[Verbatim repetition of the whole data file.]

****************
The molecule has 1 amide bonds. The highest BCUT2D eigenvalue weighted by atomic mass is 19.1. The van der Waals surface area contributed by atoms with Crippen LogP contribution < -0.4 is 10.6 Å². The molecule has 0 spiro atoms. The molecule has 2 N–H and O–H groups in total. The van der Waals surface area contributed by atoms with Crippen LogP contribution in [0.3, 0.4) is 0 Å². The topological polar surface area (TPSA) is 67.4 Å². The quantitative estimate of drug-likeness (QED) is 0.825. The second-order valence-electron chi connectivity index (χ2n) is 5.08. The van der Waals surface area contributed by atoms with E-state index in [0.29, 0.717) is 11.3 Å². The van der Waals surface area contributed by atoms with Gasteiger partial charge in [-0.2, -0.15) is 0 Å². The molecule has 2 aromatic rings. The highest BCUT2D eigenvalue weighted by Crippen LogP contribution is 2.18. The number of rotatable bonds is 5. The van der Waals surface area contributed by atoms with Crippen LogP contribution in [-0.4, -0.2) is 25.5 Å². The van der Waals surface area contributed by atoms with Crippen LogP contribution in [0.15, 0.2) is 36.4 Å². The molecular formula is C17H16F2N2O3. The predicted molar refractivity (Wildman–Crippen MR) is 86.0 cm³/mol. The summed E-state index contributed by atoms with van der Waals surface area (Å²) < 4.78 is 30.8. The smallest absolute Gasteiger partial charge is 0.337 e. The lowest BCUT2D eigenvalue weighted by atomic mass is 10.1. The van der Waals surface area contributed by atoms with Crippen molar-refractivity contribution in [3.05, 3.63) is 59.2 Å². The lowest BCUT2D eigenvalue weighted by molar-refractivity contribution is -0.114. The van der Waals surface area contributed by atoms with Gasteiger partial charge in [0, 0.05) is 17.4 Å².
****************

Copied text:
The molecule has 1 amide bonds. The highest BCUT2D eigenvalue weighted by atomic mass is 19.1. The van der Waals surface area contributed by atoms with Crippen LogP contribution < -0.4 is 10.6 Å². The molecule has 0 spiro atoms. The molecule has 2 N–H and O–H groups in total. The van der Waals surface area contributed by atoms with Crippen LogP contribution in [0.3, 0.4) is 0 Å². The topological polar surface area (TPSA) is 67.4 Å². The quantitative estimate of drug-likeness (QED) is 0.825. The second-order valence-electron chi connectivity index (χ2n) is 5.08. The van der Waals surface area contributed by atoms with E-state index in [0.29, 0.717) is 11.3 Å². The van der Waals surface area contributed by atoms with Gasteiger partial charge in [-0.2, -0.15) is 0 Å². The molecule has 2 aromatic rings. The highest BCUT2D eigenvalue weighted by Crippen LogP contribution is 2.18. The number of rotatable bonds is 5. The van der Waals surface area contributed by atoms with Crippen LogP contribution in [-0.4, -0.2) is 25.5 Å². The van der Waals surface area contributed by atoms with Crippen LogP contribution in [0.15, 0.2) is 36.4 Å². The molecular formula is C17H16F2N2O3. The predicted molar refractivity (Wildman–Crippen MR) is 86.0 cm³/mol. The summed E-state index contributed by atoms with van der Waals surface area (Å²) < 4.78 is 30.8. The smallest absolute Gasteiger partial charge is 0.337 e. The lowest BCUT2D eigenvalue weighted by atomic mass is 10.1. The van der Waals surface area contributed by atoms with Crippen molar-refractivity contribution in [3.05, 3.63) is 59.2 Å². The lowest BCUT2D eigenvalue weighted by molar-refractivity contribution is -0.114. The van der Waals surface area contributed by atoms with Gasteiger partial charge in [0, 0.05) is 17.4 Å².